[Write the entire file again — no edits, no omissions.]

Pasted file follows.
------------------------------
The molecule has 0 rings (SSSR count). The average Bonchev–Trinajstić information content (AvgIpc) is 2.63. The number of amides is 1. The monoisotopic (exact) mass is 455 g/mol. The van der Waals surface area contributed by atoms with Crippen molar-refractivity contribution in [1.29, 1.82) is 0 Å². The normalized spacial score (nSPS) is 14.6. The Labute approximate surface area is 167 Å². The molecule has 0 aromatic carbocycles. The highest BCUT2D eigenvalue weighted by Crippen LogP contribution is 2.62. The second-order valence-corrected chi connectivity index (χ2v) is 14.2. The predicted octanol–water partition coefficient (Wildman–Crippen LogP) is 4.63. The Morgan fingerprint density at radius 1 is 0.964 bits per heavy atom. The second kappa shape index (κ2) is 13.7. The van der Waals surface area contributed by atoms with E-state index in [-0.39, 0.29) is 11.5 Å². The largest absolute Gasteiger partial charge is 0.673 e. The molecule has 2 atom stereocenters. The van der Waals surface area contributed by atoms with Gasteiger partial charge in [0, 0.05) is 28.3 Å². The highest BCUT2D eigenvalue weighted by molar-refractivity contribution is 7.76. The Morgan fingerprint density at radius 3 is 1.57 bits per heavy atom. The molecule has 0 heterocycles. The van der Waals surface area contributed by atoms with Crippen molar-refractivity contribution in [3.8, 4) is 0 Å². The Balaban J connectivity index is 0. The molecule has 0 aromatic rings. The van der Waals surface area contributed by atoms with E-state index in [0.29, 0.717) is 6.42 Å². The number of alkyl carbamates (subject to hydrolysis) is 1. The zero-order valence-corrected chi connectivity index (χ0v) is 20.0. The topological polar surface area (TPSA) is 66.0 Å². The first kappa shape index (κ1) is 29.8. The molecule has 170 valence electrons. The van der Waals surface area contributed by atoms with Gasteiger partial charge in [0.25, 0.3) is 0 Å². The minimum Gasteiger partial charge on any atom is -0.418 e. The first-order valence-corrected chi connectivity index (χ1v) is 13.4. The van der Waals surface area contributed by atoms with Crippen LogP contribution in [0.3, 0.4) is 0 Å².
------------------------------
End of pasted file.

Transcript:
The molecule has 0 rings (SSSR count). The average Bonchev–Trinajstić information content (AvgIpc) is 2.63. The number of amides is 1. The monoisotopic (exact) mass is 455 g/mol. The van der Waals surface area contributed by atoms with Crippen molar-refractivity contribution in [1.29, 1.82) is 0 Å². The normalized spacial score (nSPS) is 14.6. The Labute approximate surface area is 167 Å². The molecule has 0 aromatic carbocycles. The highest BCUT2D eigenvalue weighted by Crippen LogP contribution is 2.62. The second-order valence-corrected chi connectivity index (χ2v) is 14.2. The predicted octanol–water partition coefficient (Wildman–Crippen LogP) is 4.63. The Morgan fingerprint density at radius 1 is 0.964 bits per heavy atom. The second kappa shape index (κ2) is 13.7. The van der Waals surface area contributed by atoms with E-state index in [-0.39, 0.29) is 11.5 Å². The largest absolute Gasteiger partial charge is 0.673 e. The molecule has 2 atom stereocenters. The van der Waals surface area contributed by atoms with Gasteiger partial charge in [0, 0.05) is 28.3 Å². The highest BCUT2D eigenvalue weighted by molar-refractivity contribution is 7.76. The Morgan fingerprint density at radius 3 is 1.57 bits per heavy atom. The molecule has 0 heterocycles. The van der Waals surface area contributed by atoms with Crippen molar-refractivity contribution in [3.8, 4) is 0 Å². The Balaban J connectivity index is 0. The molecule has 0 aromatic rings. The van der Waals surface area contributed by atoms with E-state index in [0.29, 0.717) is 6.42 Å². The number of alkyl carbamates (subject to hydrolysis) is 1. The zero-order valence-corrected chi connectivity index (χ0v) is 20.0. The topological polar surface area (TPSA) is 66.0 Å². The first kappa shape index (κ1) is 29.8. The molecule has 170 valence electrons. The van der Waals surface area contributed by atoms with Gasteiger partial charge in [0.25, 0.3) is 0 Å². The minimum Gasteiger partial charge on any atom is -0.418 e. The first-order valence-corrected chi connectivity index (χ1v) is 13.4. The van der Waals surface area contributed by atoms with Crippen LogP contribution in [0.3, 0.4) is 0 Å².